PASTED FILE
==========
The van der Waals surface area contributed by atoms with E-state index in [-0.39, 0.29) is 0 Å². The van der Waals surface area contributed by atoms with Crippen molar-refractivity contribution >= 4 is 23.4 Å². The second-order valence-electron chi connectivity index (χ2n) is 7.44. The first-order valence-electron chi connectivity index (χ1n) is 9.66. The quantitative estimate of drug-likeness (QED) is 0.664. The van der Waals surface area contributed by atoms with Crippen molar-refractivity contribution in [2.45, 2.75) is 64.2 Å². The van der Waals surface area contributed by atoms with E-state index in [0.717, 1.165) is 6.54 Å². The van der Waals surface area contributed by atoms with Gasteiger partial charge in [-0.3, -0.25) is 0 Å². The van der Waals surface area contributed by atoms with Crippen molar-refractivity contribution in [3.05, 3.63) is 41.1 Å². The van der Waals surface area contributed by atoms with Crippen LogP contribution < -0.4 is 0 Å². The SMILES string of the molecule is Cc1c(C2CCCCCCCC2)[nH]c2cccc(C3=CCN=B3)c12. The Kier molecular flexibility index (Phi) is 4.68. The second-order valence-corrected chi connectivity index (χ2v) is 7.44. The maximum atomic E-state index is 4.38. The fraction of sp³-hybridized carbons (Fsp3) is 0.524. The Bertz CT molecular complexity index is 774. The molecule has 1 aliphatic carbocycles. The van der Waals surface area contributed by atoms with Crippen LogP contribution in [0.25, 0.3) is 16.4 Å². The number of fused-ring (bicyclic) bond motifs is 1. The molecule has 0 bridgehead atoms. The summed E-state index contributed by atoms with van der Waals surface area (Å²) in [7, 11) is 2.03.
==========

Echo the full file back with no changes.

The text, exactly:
The van der Waals surface area contributed by atoms with E-state index in [-0.39, 0.29) is 0 Å². The van der Waals surface area contributed by atoms with Crippen molar-refractivity contribution >= 4 is 23.4 Å². The second-order valence-electron chi connectivity index (χ2n) is 7.44. The first-order valence-electron chi connectivity index (χ1n) is 9.66. The quantitative estimate of drug-likeness (QED) is 0.664. The van der Waals surface area contributed by atoms with Crippen molar-refractivity contribution in [2.45, 2.75) is 64.2 Å². The van der Waals surface area contributed by atoms with E-state index in [0.717, 1.165) is 6.54 Å². The van der Waals surface area contributed by atoms with Gasteiger partial charge in [-0.3, -0.25) is 0 Å². The van der Waals surface area contributed by atoms with Crippen molar-refractivity contribution in [3.05, 3.63) is 41.1 Å². The van der Waals surface area contributed by atoms with Crippen LogP contribution < -0.4 is 0 Å². The SMILES string of the molecule is Cc1c(C2CCCCCCCC2)[nH]c2cccc(C3=CCN=B3)c12. The Kier molecular flexibility index (Phi) is 4.68. The second-order valence-corrected chi connectivity index (χ2v) is 7.44. The maximum atomic E-state index is 4.38. The fraction of sp³-hybridized carbons (Fsp3) is 0.524. The Bertz CT molecular complexity index is 774. The molecule has 1 aliphatic carbocycles. The van der Waals surface area contributed by atoms with Crippen LogP contribution in [0.25, 0.3) is 16.4 Å². The number of fused-ring (bicyclic) bond motifs is 1. The molecule has 0 bridgehead atoms. The summed E-state index contributed by atoms with van der Waals surface area (Å²) in [7, 11) is 2.03.